“There are all kinds of bad things in there that you’ll be releasing and they’re going to give off unwanted flavors to whatever you’re cooking. Also, regularly using lighter fluid or quick-start briquettes can leave off-flavors deposited in your grill, which can make other foods you cook there taste weird.
“Instead, get a chimney starter, which is a really simple and effective way to light charcoal.”
Also important is cleaning the grill before cooking, which is best done with a wire brush when the grill is hot. After that, the grill grates should be lubricated with a high-heat cooking oil, such as canola or vegetable, to keep the food from sticking
But definitely wait until the flames die down before you put your food on the clean and oiled grill.
“You want to grill over hot coals, not open flame,” Skelton said. “Flames are going to char the meat, not in a good way, and you can easily end up with meat that’s burnt on the outside and raw on the inside.”
Skelton also recommends using a spatula or tongs to turn meat or fish on the grill; soaking wood chips in water to reduce the risk of flame-ups; and relying on a meat thermometer and a timer to better gauge when your food is properly done.
So what’s good to grill?
“We want to have protein on our plate, but it shouldn’t be disproportionate,” said Frain, a program coordinator in Wake Forest Baptist’s Weight Management Center. “You don’t need a two-pound cowboy steak. Lean cuts of beef are great, but you can also choose chicken, pork tenderloin, lamb or fish, including shrimp and salmon. And you definitely shouldn’t forget the vegetables.”.”
The lineup of vegetables suitable for grilling isn’t short.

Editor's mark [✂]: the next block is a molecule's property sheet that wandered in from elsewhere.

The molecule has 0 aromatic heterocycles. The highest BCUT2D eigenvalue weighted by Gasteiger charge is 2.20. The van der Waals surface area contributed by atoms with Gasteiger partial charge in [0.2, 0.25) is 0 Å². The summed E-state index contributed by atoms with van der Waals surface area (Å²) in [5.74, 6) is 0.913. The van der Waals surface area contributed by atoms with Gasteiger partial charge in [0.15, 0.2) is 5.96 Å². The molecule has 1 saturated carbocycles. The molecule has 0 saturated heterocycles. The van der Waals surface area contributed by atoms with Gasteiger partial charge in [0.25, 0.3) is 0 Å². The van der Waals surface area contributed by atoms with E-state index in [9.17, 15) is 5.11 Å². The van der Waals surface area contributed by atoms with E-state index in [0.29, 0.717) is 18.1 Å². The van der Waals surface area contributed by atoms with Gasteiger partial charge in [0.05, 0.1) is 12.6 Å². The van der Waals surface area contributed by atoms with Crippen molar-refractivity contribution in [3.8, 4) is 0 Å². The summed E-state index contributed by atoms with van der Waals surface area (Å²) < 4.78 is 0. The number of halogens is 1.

“People probably first think of the green bell pepper and onion that you put on kebabs, but there are so many others,” Frain said, citing eggplant, zucchini, corn, tomatoes, asparagus, mushrooms, carrots, green beans, broccoli and cauliflower. “They all have a different taste when they’re grilled.”
For the best results, she suggests using a grill pan to prevent vegetables from falling through the grates.
Grilling aside, there are plenty of side-dish options available with seasonally fresh produce.
“Salads are great at cookouts, but remember that salads don’t have to be lettuce-based,” Frain said. “And they shouldn’t be drenched in a lot dressing. A light, homemade vinaigrette with fresh herbs is easy and healthy.”
Serving grilled fruit such as peaches or pineapple for dessert or offering fruit- or mint-infused water as a refreshing alternative to alcoholic and sugary drinks also can add to a cookout’s healthy quotient.
“You should really be willing to try some different things,” Frain said. “You never know, an experiment could become a tradition.”
What you definitely do not want to do, she said, is leave cooked meat or side dishes like potato salad outside in hot weather for a long period of time.
“If you do you’ll be having a cookout that your guests won’t ever forget,” Frain said, “because they all walked away with food poisoning.”
Eryn Johnson, firstname.lastname@example.org, 336-713-8228
Joe McCloskey, email@example.com, 336-716-1273